gv- derived from Tim Theisen's Ghostview 1.5 - allows to view and navigate through PostScript and PDF documents on an X display by providing a user interface for the Ghostscript interpreter.
xfig: editing and drawing tools
xwpickis very useful tool written at CERN by Evgeni Chernyaev, which lets you pick an image from an arbitrary window or rectangular area of an X11-server and write it to a file in a variety of formats (PostScript, or Encapsulated PostScript with a compressed image, GIF, PCX, PICT, PPM). It uses the Lempel-Ziv Welch (LZW) compression scheme for image encoding in Postscript, thus producing very compact files.
For all the commands described above you can get more information
through the "man pages", by typing
GIF and JPEG are the two graphical file formats most commonly used on the Web. As we already said those formats are very good to transfer very large images in a very compact way. The particularity of GIF is to exploit a compression mode without any data loss after decompression (using the LZW - Lempel-Ziv-Welch - a compression method patented by Unisys and IBM, sometimes also used by TIFF). The advantage of JPEG is to register RGB pictures with 24 bits depth (8 bits for each Red/Green/Blue colour): the RGB palette has more than 16 million values which provide many possible nuances. For compactness issues, GIF only uses a reduced palette with indexed colours, still allowing a quite good representation of all colours. A GIF picture can have maximum 256 different colours at a time, referred to by a number in a colour table (i.e. table of indices corresponding to RGB value).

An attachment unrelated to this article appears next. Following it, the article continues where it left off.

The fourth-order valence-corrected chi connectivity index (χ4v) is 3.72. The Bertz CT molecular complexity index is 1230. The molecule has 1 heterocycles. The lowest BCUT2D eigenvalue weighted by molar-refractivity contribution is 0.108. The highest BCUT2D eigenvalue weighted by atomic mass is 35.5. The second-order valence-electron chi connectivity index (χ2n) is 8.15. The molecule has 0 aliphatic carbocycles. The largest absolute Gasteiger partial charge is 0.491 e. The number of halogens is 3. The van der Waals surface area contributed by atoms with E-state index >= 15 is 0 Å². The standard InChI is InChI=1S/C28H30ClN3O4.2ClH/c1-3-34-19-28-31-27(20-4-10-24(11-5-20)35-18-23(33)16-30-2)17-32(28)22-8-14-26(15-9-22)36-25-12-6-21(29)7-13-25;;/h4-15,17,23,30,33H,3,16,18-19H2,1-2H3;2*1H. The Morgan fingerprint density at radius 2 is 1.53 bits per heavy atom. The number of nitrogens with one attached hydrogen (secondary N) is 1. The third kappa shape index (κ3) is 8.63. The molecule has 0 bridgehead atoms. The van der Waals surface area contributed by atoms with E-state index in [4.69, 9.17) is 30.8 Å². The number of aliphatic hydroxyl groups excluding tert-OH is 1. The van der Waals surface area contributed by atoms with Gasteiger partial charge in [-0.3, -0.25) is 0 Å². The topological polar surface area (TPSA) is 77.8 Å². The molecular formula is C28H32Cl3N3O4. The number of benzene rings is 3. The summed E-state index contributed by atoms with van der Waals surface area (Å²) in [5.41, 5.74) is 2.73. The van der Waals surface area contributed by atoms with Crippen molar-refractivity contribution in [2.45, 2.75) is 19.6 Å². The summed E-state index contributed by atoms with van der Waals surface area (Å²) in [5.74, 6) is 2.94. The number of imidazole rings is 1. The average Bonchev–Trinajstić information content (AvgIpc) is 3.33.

A new graphics format, PNG (Portable Network Graphics, pronounced pingue), has been designed in 1997 by an Internet development group. This format is specially adapted to the needs of the Web: as does GIF, it exploits a compression method without any data loss after decompression, but, contrary to LZW, no license is required for it. With PNG it is possible to store the graphics data either with 24 bits colour, like in JPEG, or using indexed colours, like in GIF: this depends whether you wish to emphasize colour quality or smaller file size. PNG also offers new and more sophisticated features.